[-empyre-] Books And pixels

John Haltiwanger john.haltiwanger at gmail.com
Wed Jun 9 22:41:10 EST 2010

On Tue, Jun 8, 2010 at 5:14 PM, Joost Kircz <j.g.kircz at hva.nl> wrote:
> Dear Colleagues,

> In fact the old discussion on hypertext is back on the agenda. Now the
> technology is creeping into the right direction (though we still don’t have
> bidirectional links in XML), see my (and my co-author Anita de Waard) at:
> http://elpub.scix.net/cgi-bin/works/Show?234_elpub2008

>From the paper:

"Our work rests on two main theoretical principles: the concept of
modular documents, consisting of content elements that can exist and
be published independently and  are  linked by  meaningful  relations,
 and  the  use  of  semantic  data  standards  allowing  access  to
heterogeneous data."

This sounds like research that would benefit the humanities
significantly. Has there been much cross-pollination with your
research into fields outside of the physics/computer science/cell
biology that you mention in the end of the abstract?

> In that sense, my interest is the question”What communication demands what
> technology”and explicitly not gee look Msword 2020 will be able to show the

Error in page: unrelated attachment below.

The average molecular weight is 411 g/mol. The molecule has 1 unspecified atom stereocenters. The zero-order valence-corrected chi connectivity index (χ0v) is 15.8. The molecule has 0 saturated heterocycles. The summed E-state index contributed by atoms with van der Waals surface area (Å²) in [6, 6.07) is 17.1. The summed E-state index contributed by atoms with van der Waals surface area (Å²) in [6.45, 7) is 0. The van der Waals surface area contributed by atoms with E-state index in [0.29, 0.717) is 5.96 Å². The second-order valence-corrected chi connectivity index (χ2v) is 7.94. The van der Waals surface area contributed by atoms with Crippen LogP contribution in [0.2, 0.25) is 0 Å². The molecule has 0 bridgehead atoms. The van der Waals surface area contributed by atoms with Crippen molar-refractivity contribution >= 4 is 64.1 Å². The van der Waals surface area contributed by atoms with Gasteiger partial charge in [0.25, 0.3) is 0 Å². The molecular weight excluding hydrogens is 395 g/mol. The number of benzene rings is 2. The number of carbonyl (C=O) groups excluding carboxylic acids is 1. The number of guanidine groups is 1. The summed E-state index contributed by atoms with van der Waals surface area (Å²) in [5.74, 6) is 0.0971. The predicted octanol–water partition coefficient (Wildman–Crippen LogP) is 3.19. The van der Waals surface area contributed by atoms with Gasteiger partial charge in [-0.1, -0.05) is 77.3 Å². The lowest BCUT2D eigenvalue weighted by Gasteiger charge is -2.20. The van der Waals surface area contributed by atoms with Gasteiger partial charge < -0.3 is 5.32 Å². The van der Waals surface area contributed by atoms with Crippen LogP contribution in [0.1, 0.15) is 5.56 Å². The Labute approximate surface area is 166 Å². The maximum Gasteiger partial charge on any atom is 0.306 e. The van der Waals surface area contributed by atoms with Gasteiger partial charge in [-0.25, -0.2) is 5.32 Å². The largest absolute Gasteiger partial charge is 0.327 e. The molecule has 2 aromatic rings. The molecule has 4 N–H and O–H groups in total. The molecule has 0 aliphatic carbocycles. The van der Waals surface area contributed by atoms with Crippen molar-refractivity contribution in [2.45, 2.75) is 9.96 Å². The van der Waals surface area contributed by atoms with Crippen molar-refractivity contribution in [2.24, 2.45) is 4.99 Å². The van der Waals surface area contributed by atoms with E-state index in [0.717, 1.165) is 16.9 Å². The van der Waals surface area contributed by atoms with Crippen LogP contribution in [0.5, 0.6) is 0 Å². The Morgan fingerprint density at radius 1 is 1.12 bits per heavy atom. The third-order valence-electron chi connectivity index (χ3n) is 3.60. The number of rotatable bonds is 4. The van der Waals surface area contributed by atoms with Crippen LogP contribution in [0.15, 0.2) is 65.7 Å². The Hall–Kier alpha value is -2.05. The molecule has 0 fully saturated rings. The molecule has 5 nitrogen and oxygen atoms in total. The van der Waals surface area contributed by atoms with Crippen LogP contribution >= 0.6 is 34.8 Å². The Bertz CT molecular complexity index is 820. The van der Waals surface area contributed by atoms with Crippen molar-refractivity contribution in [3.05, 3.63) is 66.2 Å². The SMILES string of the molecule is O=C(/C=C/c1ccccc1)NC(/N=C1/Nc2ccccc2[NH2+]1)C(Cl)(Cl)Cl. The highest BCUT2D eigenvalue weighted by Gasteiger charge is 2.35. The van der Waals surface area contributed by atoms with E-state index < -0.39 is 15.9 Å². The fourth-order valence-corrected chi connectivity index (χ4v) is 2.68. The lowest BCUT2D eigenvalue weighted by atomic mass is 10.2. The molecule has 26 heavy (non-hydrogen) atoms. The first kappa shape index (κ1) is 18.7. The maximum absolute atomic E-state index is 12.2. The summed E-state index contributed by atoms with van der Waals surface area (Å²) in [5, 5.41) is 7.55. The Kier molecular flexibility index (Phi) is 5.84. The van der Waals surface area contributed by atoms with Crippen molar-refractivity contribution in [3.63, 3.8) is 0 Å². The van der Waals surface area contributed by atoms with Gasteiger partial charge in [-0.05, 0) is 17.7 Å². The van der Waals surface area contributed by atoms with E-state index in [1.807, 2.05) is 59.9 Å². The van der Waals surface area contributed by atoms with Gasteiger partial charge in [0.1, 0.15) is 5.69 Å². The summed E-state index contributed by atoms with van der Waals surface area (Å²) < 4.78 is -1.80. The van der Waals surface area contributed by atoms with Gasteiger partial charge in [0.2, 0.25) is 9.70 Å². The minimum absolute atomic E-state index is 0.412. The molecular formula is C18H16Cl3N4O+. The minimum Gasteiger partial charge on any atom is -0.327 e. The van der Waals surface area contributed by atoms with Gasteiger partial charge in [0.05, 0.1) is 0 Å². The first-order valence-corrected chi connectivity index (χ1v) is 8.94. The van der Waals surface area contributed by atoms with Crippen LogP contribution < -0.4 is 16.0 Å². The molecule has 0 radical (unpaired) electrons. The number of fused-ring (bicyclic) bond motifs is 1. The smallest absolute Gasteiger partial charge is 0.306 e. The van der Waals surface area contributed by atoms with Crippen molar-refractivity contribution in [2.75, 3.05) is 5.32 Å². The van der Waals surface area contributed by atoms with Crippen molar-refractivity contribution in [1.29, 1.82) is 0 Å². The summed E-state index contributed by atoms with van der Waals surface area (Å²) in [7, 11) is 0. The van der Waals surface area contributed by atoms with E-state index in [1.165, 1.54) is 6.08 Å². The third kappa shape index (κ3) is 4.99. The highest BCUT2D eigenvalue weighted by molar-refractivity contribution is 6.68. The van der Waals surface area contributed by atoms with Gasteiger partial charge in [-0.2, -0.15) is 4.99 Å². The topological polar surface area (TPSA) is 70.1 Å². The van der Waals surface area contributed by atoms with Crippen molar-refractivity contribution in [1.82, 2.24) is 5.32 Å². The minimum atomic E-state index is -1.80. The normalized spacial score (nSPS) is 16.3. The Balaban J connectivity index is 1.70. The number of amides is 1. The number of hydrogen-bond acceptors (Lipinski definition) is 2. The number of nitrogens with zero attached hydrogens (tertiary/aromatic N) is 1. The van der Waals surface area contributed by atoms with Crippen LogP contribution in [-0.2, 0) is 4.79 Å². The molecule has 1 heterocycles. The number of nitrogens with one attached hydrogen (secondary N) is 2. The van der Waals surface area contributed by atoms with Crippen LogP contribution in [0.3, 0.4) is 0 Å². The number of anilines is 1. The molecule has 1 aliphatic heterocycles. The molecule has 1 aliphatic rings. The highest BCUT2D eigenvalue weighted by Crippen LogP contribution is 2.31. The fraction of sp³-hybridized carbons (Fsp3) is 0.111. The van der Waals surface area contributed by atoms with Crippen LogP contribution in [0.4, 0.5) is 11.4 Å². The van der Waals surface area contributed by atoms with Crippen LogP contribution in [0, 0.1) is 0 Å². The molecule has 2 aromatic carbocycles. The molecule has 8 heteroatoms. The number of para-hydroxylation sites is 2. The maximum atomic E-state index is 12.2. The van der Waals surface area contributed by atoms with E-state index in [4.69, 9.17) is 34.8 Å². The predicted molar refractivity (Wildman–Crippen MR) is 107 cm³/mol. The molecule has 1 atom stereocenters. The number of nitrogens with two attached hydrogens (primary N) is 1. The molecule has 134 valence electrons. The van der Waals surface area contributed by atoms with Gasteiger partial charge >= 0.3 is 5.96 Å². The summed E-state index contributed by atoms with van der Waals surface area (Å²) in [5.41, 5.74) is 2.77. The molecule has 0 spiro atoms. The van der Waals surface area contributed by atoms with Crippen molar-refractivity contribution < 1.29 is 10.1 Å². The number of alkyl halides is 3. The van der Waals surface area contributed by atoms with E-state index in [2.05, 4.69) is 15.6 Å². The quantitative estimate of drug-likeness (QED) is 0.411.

> coding just as Wordperfect does.

I was wondering if you could follow this line of thought a bit,
perhaps with more details of what fits where, and how to decide?

Have we already developed the ideal grammars of typography for dealing
with long-form prose (essays, books) through our experience with
printing ink on paper? Or does the screen offer space for new grammars
that we are still to encounter?

> 3)- A nagging question “What is a book”
> Because we call everything between two covers a book and the whole trade
> organised along those lines, this doesn’t mean that it is a book in an
> electronic environment. A telephone directory is not any more a book, an
> encyclopaedia is not any more a book. But a novel or a text book is. I’m
> working on a discussion paper on this subject. I tend to define books as
> that creative product that, in principle, has a story line that must be
> followed from a starting point to a conclusion (though as in hypertext and
> games, we might have more outcomes).

Is there a time/space component to this? For example, serialization:
Is it a book if it hasn't finished yet? What about a (hypothetical,
afaik) collaborative text in which the story is intentionally
changing, piece by piece? In other words, does book imply a certain
stasis, perhaps a physical embodiment? The "two covers" could be the
top and bottom plastic of a game DVD, a first and last blog post, or
the beginning and end of a PDF file's structure. Both these imply
finished products, or at least a static existence. Could "unchanging"
be a formal attribute of what we expect in a book? (This is with the
understanding that books change, but with the attitude that a new
edition is a new incarnation--the elements of the old edition do not
change automatically to match the new one (yet, at least; I would
argue that this feature is not necessarily a good thing)).

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